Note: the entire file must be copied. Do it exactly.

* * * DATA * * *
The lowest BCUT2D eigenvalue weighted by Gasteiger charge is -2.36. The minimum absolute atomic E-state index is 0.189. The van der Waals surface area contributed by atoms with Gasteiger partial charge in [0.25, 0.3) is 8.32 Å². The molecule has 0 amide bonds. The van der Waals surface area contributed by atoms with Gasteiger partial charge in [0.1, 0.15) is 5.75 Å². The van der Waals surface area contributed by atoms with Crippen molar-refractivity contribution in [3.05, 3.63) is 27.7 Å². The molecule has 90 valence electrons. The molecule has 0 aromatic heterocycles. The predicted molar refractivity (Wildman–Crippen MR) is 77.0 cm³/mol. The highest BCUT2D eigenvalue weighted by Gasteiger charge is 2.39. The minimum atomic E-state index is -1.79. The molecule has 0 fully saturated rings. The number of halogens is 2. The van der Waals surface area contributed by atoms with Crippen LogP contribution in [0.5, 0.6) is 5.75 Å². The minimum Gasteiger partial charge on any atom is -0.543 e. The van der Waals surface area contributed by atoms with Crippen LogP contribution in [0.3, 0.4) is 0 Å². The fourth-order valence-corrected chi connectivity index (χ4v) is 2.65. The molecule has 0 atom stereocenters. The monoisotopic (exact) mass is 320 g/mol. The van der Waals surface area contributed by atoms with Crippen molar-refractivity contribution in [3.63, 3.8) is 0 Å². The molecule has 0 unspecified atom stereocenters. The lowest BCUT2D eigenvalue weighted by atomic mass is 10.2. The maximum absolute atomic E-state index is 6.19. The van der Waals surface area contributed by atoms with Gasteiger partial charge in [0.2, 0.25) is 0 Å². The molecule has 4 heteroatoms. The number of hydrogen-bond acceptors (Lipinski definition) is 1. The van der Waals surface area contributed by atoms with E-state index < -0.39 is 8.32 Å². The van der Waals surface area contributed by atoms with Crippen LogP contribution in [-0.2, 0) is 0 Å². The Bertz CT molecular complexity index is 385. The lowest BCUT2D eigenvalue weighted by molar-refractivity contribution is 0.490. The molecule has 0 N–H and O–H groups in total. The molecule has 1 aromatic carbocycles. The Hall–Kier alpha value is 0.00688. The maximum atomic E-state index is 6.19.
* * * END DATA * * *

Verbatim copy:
The lowest BCUT2D eigenvalue weighted by Gasteiger charge is -2.36. The minimum absolute atomic E-state index is 0.189. The van der Waals surface area contributed by atoms with Gasteiger partial charge in [0.25, 0.3) is 8.32 Å². The molecule has 0 amide bonds. The van der Waals surface area contributed by atoms with Gasteiger partial charge in [0.1, 0.15) is 5.75 Å². The van der Waals surface area contributed by atoms with Crippen molar-refractivity contribution in [3.05, 3.63) is 27.7 Å². The molecule has 90 valence electrons. The molecule has 0 aromatic heterocycles. The predicted molar refractivity (Wildman–Crippen MR) is 77.0 cm³/mol. The highest BCUT2D eigenvalue weighted by Gasteiger charge is 2.39. The minimum atomic E-state index is -1.79. The molecule has 0 fully saturated rings. The number of halogens is 2. The van der Waals surface area contributed by atoms with Crippen LogP contribution in [0.5, 0.6) is 5.75 Å². The minimum Gasteiger partial charge on any atom is -0.543 e. The van der Waals surface area contributed by atoms with Crippen LogP contribution in [0.3, 0.4) is 0 Å². The fourth-order valence-corrected chi connectivity index (χ4v) is 2.65. The molecule has 0 atom stereocenters. The monoisotopic (exact) mass is 320 g/mol. The van der Waals surface area contributed by atoms with Crippen molar-refractivity contribution in [3.63, 3.8) is 0 Å². The molecule has 0 unspecified atom stereocenters. The lowest BCUT2D eigenvalue weighted by atomic mass is 10.2. The maximum absolute atomic E-state index is 6.19. The van der Waals surface area contributed by atoms with Gasteiger partial charge in [0.2, 0.25) is 0 Å². The molecule has 4 heteroatoms. The number of hydrogen-bond acceptors (Lipinski definition) is 1. The van der Waals surface area contributed by atoms with E-state index < -0.39 is 8.32 Å². The van der Waals surface area contributed by atoms with Crippen LogP contribution in [-0.2, 0) is 0 Å². The Bertz CT molecular complexity index is 385. The lowest BCUT2D eigenvalue weighted by molar-refractivity contribution is 0.490. The molecule has 0 N–H and O–H groups in total. The molecule has 1 aromatic carbocycles. The Hall–Kier alpha value is 0.00688. The maximum atomic E-state index is 6.19.